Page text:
According to a report from the blockchain analytics firm Chainalysis, over the past 12 months, over $50 billion worth of cryptocurrency has left China. Analysts claim that the yuan’s fluctuating valuation over this year and tensions amid the ongoing U.S.–China trade war could be spurring local investors to evade capital controls. Beijing bars citizens from moving more than the equivalent of $50,000 out of the country each year.
Tether (USDT) in particular — could be playing a key role. Since Beijing’s 2017 ban on the direct conversions of the yuan to cryptocurrency, the U.S. dollar-pegged stablecoin Tether has served as a popular stand-in for fiat for traders in the Chinese market. In the East Asian market, over $18 billion worth of Tether was moved to addresses based in foreign jurisdictions over the past year. How much of this reflects capital flight remains difficult to establish conclusively.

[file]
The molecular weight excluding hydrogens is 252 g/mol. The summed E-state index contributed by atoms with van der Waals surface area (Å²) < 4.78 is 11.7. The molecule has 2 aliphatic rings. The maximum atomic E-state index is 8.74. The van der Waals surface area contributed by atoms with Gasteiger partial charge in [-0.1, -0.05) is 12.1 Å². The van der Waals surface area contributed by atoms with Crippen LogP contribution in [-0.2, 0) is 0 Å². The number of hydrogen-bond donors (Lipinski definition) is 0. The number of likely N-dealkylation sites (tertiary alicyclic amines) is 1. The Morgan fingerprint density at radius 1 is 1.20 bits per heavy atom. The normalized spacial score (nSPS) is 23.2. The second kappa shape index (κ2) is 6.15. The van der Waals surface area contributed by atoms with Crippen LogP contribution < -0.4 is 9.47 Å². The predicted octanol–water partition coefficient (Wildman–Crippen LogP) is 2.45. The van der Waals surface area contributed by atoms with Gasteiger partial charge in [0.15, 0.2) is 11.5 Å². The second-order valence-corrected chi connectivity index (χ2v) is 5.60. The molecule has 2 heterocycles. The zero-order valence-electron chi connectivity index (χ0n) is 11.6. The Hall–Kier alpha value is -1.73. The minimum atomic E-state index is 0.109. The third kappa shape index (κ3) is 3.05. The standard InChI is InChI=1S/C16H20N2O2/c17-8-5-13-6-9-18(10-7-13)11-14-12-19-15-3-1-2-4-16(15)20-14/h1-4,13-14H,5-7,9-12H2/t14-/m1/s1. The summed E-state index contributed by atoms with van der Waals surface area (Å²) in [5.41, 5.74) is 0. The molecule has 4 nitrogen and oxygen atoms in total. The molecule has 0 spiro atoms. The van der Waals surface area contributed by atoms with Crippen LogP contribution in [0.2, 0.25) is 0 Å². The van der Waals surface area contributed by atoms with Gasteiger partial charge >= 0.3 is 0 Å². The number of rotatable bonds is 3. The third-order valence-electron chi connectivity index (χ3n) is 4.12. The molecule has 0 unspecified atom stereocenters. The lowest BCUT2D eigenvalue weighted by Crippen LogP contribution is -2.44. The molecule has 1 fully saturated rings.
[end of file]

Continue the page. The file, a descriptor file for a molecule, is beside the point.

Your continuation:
While yuan-USDT trades are, strictly speaking, also prohibited, OTC (over the counter) brokers continue to sell the stablecoin to enable traders to lock in their gains from crypto trades without worrying about price volatility. In June of this year, Tether outflanked Bitcoin to become the digital asset that East Asian addresses received the most.
The government has meanwhile cracked down on routes for offshoring capital via foreign real estate investments and other assets, leaving cryptocurrency as a possible alternative.
Other contributing factors include uncertainty as to how Beijing’s forthcoming national cryptocurrency will impact the private digital asset market. Chainalysis suggests that this may be driving China’s cryptocurrency community “to move portions of their holdings overseas.”
Source: Central News Agency, August 22, 2020